However, it wasn’t the stock market crash that caused the Great Depression. Coolidge scholars point out that the crash occurred in “October and by December of that year the economy was once again calm and remained so for the next six months…” Ironically, according to economist Milton Friedman, originally a Keynesian economist, who abandoned the theory when he realized it caused high inflation and slow economic growth, blamed the Fed.
The Fed reacted to the stock market crash caused by its easy money policy by immediately contracting the money supply. This led to runs on banks and a catastrophic cascading bank failure, turning a depression into the Great Depression. The money supply shrunk by one-third from 1929-1933. The Fed-caused-the-Great Depression argument is now accepted by most economists, including the Fed’s current chairman, Ben Bernanke.
Hoover didn’t help. In his efforts to combat the depression, Hoover took the progressive path to failure by increasing federal spending and dramatically increasing taxes, especially on the rich. By 1932 unemployment reached 24.9 percent, businesses and families had defaulted in record numbers, and more than 5,000 banks had failed. Tens of thousands of Americans were homeless.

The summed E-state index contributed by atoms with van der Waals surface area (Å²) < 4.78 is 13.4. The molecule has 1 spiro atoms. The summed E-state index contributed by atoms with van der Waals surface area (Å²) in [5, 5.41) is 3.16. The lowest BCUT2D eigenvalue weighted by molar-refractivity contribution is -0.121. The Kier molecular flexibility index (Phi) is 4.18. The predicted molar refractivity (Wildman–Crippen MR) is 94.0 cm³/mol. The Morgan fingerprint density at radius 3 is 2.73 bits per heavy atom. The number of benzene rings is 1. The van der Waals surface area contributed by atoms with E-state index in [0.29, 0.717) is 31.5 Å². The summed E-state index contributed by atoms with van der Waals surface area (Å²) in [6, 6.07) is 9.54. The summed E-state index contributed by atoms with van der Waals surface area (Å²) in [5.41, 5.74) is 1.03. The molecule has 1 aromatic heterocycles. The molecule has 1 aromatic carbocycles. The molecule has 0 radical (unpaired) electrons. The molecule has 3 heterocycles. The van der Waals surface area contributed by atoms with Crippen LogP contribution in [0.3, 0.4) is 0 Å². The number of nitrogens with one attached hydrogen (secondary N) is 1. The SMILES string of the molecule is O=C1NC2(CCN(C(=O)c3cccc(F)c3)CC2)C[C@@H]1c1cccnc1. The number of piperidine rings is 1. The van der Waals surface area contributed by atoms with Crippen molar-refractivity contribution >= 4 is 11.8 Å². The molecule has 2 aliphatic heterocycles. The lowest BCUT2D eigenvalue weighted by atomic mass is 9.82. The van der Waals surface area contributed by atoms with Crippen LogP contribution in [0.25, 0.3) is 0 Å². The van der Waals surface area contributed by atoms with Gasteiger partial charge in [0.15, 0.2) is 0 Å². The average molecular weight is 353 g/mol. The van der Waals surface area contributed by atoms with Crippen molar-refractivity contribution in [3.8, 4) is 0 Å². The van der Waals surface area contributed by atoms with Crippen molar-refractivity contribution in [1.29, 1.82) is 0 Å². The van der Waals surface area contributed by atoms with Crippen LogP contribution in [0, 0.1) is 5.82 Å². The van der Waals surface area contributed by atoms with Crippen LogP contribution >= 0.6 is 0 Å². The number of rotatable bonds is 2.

In desperation, Hoover signed the Emergency Relief and Construction Act which authorized funds for public works; not unlike Obama’s “shovel-ready” stimulus plan. To pay for it, Hoover signed the Revenue Act of 1932 which increased taxes across the board, but especially on the rich. After hovering around 25 percent during the Harding/Coolidge years, tax rates for top earners (the rich) skyrocketed back to 63 percent. In 1930 Hoover signed the Smoot-Hawley Tariff Act which imposed a high tax on imports in a desperate effort to create more jobs at home. All it did, however, is cause foreign nations to also raise tariffs on American exports, bringing international trade to a standstill and greatly worsening the depression.
In one of the ironies of history, Hoover’s opponent during the 1932 presidential race, Franklin D. Roosevelt attacked Hoover for taxing and spending too much, increasing the national debt, raising tariffs that blocked trade, and placing millions of American’s on the government dole. He even attacked Hoover for trying to “center control of everything in Washington.” Roosevelt’s running mate, John Nance Garner, even accused Hoover of leading the country into socialism.
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The irony is in the fact that Roosevelt’s New Deal actually did everything he accused Hoover of doing, thereby prolonging the depression for years longer than was necessary – just like today. The lesson learned is that this seems to be a hallmark of progressivism; accusing those who oppose them of doing exactly what the progressive is guilty of doing.
It is clear the progressive Democrats and Republicans in Congress have put us into this hole. Harding and Coolidge have shown us the way out, but Congress refuses to do it. Might we suggest that it is time to vote every progressive out of Congress in 2012?